The FFCRA has two important parts: one portion addressing emergency paid sick leave and another portion for expanded family and medical leave.

When it comes to school and child care, the U.S. Department of Labor says covered workers can access up to two weeks (80 hours) of emergency paid sick leave at two-thirds pay. The cap on pay in this time period is $200 daily and $2,000 total, according to the Center for WorkLife Law within the University of California, Hastings College of the Law.

A covered worker (they have to have been on the payroll for at least 30 days) can also tap the law’s expanded family and medical leave for an additional 10 weeks of pay at two-thirds their compensation. In that 10-week period, an employer pays a maximum of $200 a day and up to $10,000 total, the Center for WorkLife Law. Employers ultimately receive a dollar-for-dollar tax credit that covers them for paying the leave.

The law applies to employers with fewer than 500 workers. A small business with fewer than 50 workers can apply for an exemption if it can show the absence of employees would jeopardize its operations and bottom line.

The paid leave provisions are in effect from April 1, 2020, to Dec. 31, 2020.

If a school closes for half a day, parents can get paid time off

The Labor Department weighed in late last month on how the FFCRA fit in with the fall school year.

If a student attends school some days but has distance learning on other days, parents can receive paid leave on the days their child is home.

If a student physically attends school some days, but has distance learning on other days, the department said a parent can get paid leave on the days their child is home. That’s because the school is essentially “closed” to the student for the day in eyes of the law. (If a child is home under a quarantine order, that can justify the parent’s paid leave.)

On the other hand, if a parent chooses all remote learning instead of in-person instruction, they cannot access paid leave under the federal law. The school is not “closed” in that context, the Labor Department said.

If school administrators start the year remotely and say they’ll make a reopening decision at a later date, the school is still closed and the paid leave is still available.

Likewise, a school might be open, albeit for a half day. The FFCRA allows workers to apply for paid leave in bite-sized pieces, like from 2:30 p.m. to 4 p.m.

“You may take intermittent leave in any increment, provided that you and your employer agree,” a Labor Department questionnaire said. “The Department encourages employers and employees to collaborate to achieve flexibility and meet mutual needs.”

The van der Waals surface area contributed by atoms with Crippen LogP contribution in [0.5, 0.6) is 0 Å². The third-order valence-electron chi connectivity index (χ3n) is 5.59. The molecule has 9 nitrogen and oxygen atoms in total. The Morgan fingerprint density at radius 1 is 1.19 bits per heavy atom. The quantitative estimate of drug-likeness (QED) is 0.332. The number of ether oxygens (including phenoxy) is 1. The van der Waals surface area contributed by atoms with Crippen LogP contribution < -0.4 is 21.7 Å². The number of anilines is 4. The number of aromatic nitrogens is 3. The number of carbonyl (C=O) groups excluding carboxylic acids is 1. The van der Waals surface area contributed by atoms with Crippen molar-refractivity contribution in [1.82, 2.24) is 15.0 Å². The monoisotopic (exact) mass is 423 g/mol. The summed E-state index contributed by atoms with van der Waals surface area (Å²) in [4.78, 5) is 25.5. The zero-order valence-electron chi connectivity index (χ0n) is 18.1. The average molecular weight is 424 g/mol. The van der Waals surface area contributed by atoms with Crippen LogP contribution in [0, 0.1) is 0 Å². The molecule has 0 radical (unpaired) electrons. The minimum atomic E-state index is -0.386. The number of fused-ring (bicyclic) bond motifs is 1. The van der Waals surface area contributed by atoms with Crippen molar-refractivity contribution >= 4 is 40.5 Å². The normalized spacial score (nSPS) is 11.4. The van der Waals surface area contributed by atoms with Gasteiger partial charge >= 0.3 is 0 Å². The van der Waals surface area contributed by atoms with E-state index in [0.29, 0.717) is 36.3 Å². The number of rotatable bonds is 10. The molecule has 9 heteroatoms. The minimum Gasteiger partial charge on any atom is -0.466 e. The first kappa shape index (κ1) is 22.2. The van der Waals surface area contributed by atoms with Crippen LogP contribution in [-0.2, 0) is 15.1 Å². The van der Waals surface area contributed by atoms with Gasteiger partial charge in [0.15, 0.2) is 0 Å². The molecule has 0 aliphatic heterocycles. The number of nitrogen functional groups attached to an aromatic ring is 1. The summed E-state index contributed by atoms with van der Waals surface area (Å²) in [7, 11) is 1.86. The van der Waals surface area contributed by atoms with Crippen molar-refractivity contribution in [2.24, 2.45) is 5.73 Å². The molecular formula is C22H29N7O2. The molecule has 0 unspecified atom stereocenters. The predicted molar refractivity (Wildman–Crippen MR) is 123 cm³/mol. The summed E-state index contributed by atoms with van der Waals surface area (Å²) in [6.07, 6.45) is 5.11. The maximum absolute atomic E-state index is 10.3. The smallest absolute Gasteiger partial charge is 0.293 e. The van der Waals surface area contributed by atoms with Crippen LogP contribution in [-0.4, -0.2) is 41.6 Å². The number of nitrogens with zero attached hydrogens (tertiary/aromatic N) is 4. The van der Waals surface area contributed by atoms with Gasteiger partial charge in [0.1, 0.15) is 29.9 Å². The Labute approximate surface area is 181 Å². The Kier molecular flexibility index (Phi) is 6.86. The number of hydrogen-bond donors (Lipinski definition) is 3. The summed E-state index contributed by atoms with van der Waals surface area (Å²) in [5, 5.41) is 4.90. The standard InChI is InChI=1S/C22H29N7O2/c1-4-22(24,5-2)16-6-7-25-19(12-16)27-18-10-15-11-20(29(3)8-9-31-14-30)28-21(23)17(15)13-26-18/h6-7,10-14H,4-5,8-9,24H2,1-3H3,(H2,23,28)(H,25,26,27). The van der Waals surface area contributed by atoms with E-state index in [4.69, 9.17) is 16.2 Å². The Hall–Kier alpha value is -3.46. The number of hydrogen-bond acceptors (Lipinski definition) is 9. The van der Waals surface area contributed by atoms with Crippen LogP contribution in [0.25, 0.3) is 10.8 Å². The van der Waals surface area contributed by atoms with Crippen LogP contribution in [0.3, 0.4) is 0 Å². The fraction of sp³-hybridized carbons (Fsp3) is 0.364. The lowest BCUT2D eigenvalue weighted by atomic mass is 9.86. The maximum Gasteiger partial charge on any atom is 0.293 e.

State and local laws can support working parents too

Now consider the fact that FFCRA isn’t the only paid leave law out there.

As the pandemic continued, various states and cities have expanded their paid leave laws to incorporate things like school closures. Is it possible to stack the time off, so that a parent could pull paid leave from one law and then turn around and pull from another?

“It depends what law you talking about and what the context is,” said Liz Morris, deputy director of the Center for WorkLife Law. “The bottom line is, it’s extremely complicated the way these laws all interact.”

The center launched a helpline in April to assist workers navigating all the rules out there. “Anybody who has COVID-19 caregiving issue in workplace can call,” Morris said.

The center’s helpline is (415) 851-3308 and its email is:

Morris’ team has talked to people trying to figure out the leave laws, pregnant women and new mothers who are concerned about being at work and others with health conditions who are worried about returning to work.

There’s a range of federal and state laws, but Morris said they may not be good enough for everyone — especially if they’ve already used up their paid leave under the FFCRA.

‘We’re trying to rely on this patchwork… What we really need is a single comprehensive law that protects everyone.’

— Liz Morris, deputy director of the Center for WorkLife Law at University of California, Hastings College of the Law

“We’re trying to rely on this patchwork of laws to bring together a set of legal rights for people so that they just have a job to return to when this is all over and need income … What we really need is a single comprehensive law that protects everyone.”

Paid time off is important for parents juggling work and school right now, but it’s not everything, said Rich Fuerstenberg, senior partner in the Life, Absence and Disability practice at Mercer, a human resources consulting firm.

For one thing, leave under the FFCRA “is a one-shot deal. Once it’s gone, it’s gone,” he noted.

Going into the fall, Fuerstenberg said the companies he’s been working with have been thinking hard about their work schedule flexibility policies, how they can assist with child care costs and also looking at how much paid time off they are giving staff.

Almost two-thirds (62%) of companies said they were allowing parents to change their work schedules so employees could manage their child’s new school routine this fall, according to a July-August Mercer survey of more than 800 employers.